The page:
Q: Do you think the concerns associated with the auto industry has been addressed to an extent. You have a big chunk of your businesses is in automobiles. Can we say that the worst is behind as far as auto sector is concerned and only growth can be seen in FY21?
A: A lot of pain is behind us because the conversion from BSIV to BSVI is right underway and in the next couple of months it will be done. The consumer demand needs to improve, it will given the demographics in India there will be a lot more people who will buy cars so from one of this perspective I am very optimistic about the future. Also in terms of how we have positioned with the Ford alliance, we have a lot of good things to look forward.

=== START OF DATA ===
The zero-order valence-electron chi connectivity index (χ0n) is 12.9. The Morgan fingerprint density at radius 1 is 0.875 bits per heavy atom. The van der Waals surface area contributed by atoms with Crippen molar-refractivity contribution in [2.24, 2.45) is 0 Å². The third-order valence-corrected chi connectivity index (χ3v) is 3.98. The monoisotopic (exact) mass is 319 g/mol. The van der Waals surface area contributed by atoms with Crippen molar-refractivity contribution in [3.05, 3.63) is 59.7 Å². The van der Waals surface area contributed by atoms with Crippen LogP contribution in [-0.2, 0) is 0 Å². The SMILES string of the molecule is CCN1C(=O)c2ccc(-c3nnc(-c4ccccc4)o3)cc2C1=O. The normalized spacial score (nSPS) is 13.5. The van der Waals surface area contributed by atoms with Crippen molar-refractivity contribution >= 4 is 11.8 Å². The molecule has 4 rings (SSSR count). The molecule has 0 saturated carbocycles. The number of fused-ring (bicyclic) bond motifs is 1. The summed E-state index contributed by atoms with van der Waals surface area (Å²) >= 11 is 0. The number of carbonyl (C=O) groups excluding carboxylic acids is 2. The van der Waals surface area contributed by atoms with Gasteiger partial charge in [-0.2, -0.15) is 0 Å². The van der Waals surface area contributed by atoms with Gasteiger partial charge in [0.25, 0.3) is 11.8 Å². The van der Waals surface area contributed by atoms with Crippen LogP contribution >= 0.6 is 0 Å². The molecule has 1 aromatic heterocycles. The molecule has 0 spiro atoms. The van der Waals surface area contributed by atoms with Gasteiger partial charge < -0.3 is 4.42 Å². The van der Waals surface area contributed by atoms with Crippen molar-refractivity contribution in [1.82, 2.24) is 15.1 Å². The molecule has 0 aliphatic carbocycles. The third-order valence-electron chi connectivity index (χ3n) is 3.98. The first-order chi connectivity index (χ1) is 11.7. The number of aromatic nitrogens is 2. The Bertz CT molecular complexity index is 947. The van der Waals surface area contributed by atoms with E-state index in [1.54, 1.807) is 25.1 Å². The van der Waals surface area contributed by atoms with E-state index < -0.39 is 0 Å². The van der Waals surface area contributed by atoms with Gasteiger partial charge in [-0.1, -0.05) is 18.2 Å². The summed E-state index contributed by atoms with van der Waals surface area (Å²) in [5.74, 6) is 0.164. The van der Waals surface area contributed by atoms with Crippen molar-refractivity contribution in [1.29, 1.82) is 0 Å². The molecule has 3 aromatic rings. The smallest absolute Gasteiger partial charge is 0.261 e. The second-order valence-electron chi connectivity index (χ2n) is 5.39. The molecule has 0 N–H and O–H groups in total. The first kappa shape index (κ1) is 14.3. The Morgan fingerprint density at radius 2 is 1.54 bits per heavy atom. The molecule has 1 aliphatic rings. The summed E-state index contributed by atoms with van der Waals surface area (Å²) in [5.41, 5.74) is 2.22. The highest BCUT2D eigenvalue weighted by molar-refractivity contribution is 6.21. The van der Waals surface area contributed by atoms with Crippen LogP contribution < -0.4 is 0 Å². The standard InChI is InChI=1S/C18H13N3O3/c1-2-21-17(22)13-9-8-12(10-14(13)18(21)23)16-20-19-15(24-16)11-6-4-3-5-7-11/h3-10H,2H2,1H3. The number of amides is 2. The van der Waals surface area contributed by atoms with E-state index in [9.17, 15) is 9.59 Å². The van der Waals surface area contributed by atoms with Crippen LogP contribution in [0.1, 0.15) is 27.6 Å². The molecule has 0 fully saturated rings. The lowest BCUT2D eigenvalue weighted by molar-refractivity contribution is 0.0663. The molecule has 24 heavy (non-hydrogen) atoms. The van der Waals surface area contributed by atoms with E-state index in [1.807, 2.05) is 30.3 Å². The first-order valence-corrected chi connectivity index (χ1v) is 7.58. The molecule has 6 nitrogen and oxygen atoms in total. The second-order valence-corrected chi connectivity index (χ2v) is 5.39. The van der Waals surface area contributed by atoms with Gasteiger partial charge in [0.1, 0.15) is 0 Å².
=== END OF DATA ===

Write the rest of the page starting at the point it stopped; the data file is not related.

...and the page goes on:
Q) When are we going to see some Rs10 lakh electric car of Mahindra? And, will its technology will be in-house or you may tie-up for the same?
A) We have been making electric cars for the last 10 years. We are also at this point making the most technologically advanced car in the world which will happen to be the most expensive car. And that technology is something we are taking conscious steps to be able to help drive our entire electric portfolio. So, as we do it we will see a broader electric portfolio. The question that all-auto companies will have to grapple with is how much you invest and how fast you invest. So, keeping up with demand, keeping up with infrastructure, keeping up with the curves as we call it, that will intersect at some point and make electricity more beneficial for the customers and the investment has to match that. These are the things we look at and we are ready for it today. The question is how much to be invested, how quickly and comes back to financial discipline making sure that we get returns for that.